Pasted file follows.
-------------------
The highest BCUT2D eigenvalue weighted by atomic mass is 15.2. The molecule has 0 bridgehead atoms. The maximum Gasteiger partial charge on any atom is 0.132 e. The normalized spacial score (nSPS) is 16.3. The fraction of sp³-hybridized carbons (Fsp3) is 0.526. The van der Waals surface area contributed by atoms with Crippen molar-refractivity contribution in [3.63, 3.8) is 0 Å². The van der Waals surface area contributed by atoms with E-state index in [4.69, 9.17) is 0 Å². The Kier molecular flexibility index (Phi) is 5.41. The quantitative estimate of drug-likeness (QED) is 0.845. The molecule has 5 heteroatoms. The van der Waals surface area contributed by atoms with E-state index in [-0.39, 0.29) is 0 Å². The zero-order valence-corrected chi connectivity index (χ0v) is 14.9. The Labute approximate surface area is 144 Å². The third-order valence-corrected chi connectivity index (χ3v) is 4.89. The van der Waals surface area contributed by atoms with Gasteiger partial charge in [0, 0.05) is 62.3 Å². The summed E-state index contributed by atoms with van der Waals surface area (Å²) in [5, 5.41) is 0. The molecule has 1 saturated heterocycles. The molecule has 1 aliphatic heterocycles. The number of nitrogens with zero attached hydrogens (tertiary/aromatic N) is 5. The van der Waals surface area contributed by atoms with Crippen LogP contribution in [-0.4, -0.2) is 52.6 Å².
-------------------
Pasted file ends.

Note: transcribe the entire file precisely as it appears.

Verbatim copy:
The highest BCUT2D eigenvalue weighted by atomic mass is 15.2. The molecule has 0 bridgehead atoms. The maximum Gasteiger partial charge on any atom is 0.132 e. The normalized spacial score (nSPS) is 16.3. The fraction of sp³-hybridized carbons (Fsp3) is 0.526. The van der Waals surface area contributed by atoms with Crippen molar-refractivity contribution in [3.63, 3.8) is 0 Å². The van der Waals surface area contributed by atoms with E-state index in [4.69, 9.17) is 0 Å². The Kier molecular flexibility index (Phi) is 5.41. The quantitative estimate of drug-likeness (QED) is 0.845. The molecule has 5 heteroatoms. The van der Waals surface area contributed by atoms with E-state index in [-0.39, 0.29) is 0 Å². The zero-order valence-corrected chi connectivity index (χ0v) is 14.9. The Labute approximate surface area is 144 Å². The third-order valence-corrected chi connectivity index (χ3v) is 4.89. The van der Waals surface area contributed by atoms with Gasteiger partial charge in [0, 0.05) is 62.3 Å². The summed E-state index contributed by atoms with van der Waals surface area (Å²) in [5, 5.41) is 0. The molecule has 1 saturated heterocycles. The molecule has 1 aliphatic heterocycles. The number of nitrogens with zero attached hydrogens (tertiary/aromatic N) is 5. The van der Waals surface area contributed by atoms with Crippen LogP contribution in [-0.4, -0.2) is 52.6 Å².